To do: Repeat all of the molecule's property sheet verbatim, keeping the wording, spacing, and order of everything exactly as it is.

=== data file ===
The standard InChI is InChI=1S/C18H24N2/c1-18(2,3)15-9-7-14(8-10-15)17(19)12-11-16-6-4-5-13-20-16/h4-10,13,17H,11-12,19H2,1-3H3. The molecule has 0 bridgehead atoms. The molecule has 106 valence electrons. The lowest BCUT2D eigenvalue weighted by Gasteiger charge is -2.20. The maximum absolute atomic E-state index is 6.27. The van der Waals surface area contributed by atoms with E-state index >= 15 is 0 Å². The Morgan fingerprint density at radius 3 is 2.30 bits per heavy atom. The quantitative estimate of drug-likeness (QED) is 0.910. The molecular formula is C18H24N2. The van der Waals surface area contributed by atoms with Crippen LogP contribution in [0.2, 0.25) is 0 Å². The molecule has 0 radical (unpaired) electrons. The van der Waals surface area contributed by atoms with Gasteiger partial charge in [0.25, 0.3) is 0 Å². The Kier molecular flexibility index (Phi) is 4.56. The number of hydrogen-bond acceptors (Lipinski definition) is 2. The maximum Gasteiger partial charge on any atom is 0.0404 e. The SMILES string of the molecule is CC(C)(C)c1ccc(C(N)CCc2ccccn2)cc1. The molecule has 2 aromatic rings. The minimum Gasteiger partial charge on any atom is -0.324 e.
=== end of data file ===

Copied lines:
The standard InChI is InChI=1S/C18H24N2/c1-18(2,3)15-9-7-14(8-10-15)17(19)12-11-16-6-4-5-13-20-16/h4-10,13,17H,11-12,19H2,1-3H3. The molecule has 0 bridgehead atoms. The molecule has 106 valence electrons. The lowest BCUT2D eigenvalue weighted by Gasteiger charge is -2.20. The maximum absolute atomic E-state index is 6.27. The van der Waals surface area contributed by atoms with E-state index >= 15 is 0 Å². The Morgan fingerprint density at radius 3 is 2.30 bits per heavy atom. The quantitative estimate of drug-likeness (QED) is 0.910. The molecular formula is C18H24N2. The van der Waals surface area contributed by atoms with Crippen LogP contribution in [0.2, 0.25) is 0 Å². The molecule has 0 radical (unpaired) electrons. The van der Waals surface area contributed by atoms with Gasteiger partial charge in [0.25, 0.3) is 0 Å². The Kier molecular flexibility index (Phi) is 4.56. The number of hydrogen-bond acceptors (Lipinski definition) is 2. The maximum Gasteiger partial charge on any atom is 0.0404 e. The SMILES string of the molecule is CC(C)(C)c1ccc(C(N)CCc2ccccn2)cc1. The molecule has 2 aromatic rings. The minimum Gasteiger partial charge on any atom is -0.324 e.